With the 18th September ‘exactly a year to go’ date coming into view, we can expect a flurry of media interest in the state of the referendum debate – and thus of polling activity too.
First out of the blocks is an Angus Reid poll in today’s Sunday Express – though we should note that with a sample size of just 549, it is very much on the small side and not too much reliance should be placed on it. It puts ‘Yes’ on 34% and No on 47%.
As it happens, Angus Reid were the very first company to ask voters whether they would vote Yes or No in response to the finally agreed version of the referendum question that will appear on the ballot paper. That poll (sample size, a much better 1,003), conducted at the end of January and the beginning of February, put Yes on 32% and No on 47%.
So even if this a rather small poll, its message is much the same as other polls – that little or nothing has changed. The Scottish public are clearly proving very difficult to shift – in either direction.
Perhaps one explanation is that much of the campaign to date has been focusing on issues that are not at the forefront of voters’ minds. Much of the debate has, for example, been about whether an independent Scotland would be able to secure membership of the EU without too much difficulty, and how much financial freedom an independent Scotland would really have if it were to continue to use the pound.
True, the No side seem to be getting the better of the argument on these two issues. On Europe, only 24 % are very confident that Scotland will be able to retain its EU membership on the same terms as the UK enjoys now, whereas as many as 34% are very doubtful indeed – though evidently many are simply none too sure either way. On whether Scotland would have any influence on things like interest rates if it were to continue to use the pound the equivalent figures are 24% and 38%
People’s confidence or otherwise in the Yes side’s arguments on these issues are quite clearly related to their views too. As many as 58% of Yes voters express confidence in their side’s arguments on EU membership, while 57% say the same about keeping the pound. Conversely 60% of No voters are skeptical about the nationalist arguments on Europe while as many as 65% are of that views when it comes to keeping the pound. So other things being equal, we can reasonably anticipate that if the Yes side could instill greater confidence in their arguments on these issues they might reasonably hope to see support for independence increase.
However, it is far from clear that they are the most important arguments for the Yes – or the No side – to win. More important is an issue that has so far received much less attention than either the currency or Europe – pensions and welfare benefits. Again only 24% express confidence in claims that an independent Scotland would be able to afford better pensions and welfare benefits, while no less than 39% are highly doubtful. In short scepticism about the nationalist vision on this issue is even higher than it is on Europe or the currency.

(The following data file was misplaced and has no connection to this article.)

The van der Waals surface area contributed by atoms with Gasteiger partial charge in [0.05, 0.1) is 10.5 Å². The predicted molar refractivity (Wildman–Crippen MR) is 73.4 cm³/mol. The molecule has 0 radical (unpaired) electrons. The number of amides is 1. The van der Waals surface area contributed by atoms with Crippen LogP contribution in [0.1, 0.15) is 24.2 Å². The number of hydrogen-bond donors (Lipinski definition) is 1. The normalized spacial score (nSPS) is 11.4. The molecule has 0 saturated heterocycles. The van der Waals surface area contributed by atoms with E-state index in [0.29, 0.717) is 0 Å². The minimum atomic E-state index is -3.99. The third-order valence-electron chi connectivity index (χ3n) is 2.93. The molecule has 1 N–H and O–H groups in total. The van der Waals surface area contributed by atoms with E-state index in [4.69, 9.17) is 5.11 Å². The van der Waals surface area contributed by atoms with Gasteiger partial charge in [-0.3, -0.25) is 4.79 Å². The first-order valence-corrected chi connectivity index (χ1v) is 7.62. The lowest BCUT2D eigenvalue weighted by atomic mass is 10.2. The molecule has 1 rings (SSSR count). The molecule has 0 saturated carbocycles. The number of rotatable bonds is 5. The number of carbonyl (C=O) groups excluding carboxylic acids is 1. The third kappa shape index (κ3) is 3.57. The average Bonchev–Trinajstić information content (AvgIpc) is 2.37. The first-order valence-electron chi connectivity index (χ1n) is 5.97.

More importantly, however, people’s views on pensions and benefits are more strongly related than is their degree of confidence in the arguments about Europe or the currency to whether they intend to vote Yes or No. As many as 61% of Yes voters are very confident that independence will deliver more generous pension and benefits, while as many as 72% of No voters are very doubtful that it would. Both these figures are higher than the equivalent ones on Europe or monetary policy, suggesting that at the end of the day the arguments about nitty gritty issues such as pensions and welfare benefits matter more to voters than the relative abstractions of Europe or monetary union. If one side or the other is to succeed in moving the polls in their direction, they probably need to focus more on the nitty-gritty.
The poll contains two other findings of note. First, no less than two-thirds of Scots, including a third who sat they will vote Yes, would like to retain their British citizenship in the event of Scotland becoming independent. Whether or not people will be allowed to do so and on what conditions will be an important issue for the Scottish Government to address when it publishes its independence white paper. In the meantime, the finding is a reminder of the degree to which many people in Scotland still retain a residual sense of Britishness that could potentially hold them back from voting Yes. Second, in line with the findings of the recent Wings over Scotland poll, more people (34%) trust what Alex Salmond has to say about Scotland’s constitutional future than what the Better Together leader, Alistair Darling, has to offer (27%). The hopes of the Yes side that the polls can be turned around would seem to rest heavily on the First Minister’s shoulders.
About the author
John Curtice is Professor of Politics at Strathclyde University, Senior Research Fellow at ScotCen and at 'UK in a Changing Europe', and Chief Commentator on the What Scotland Thinks website.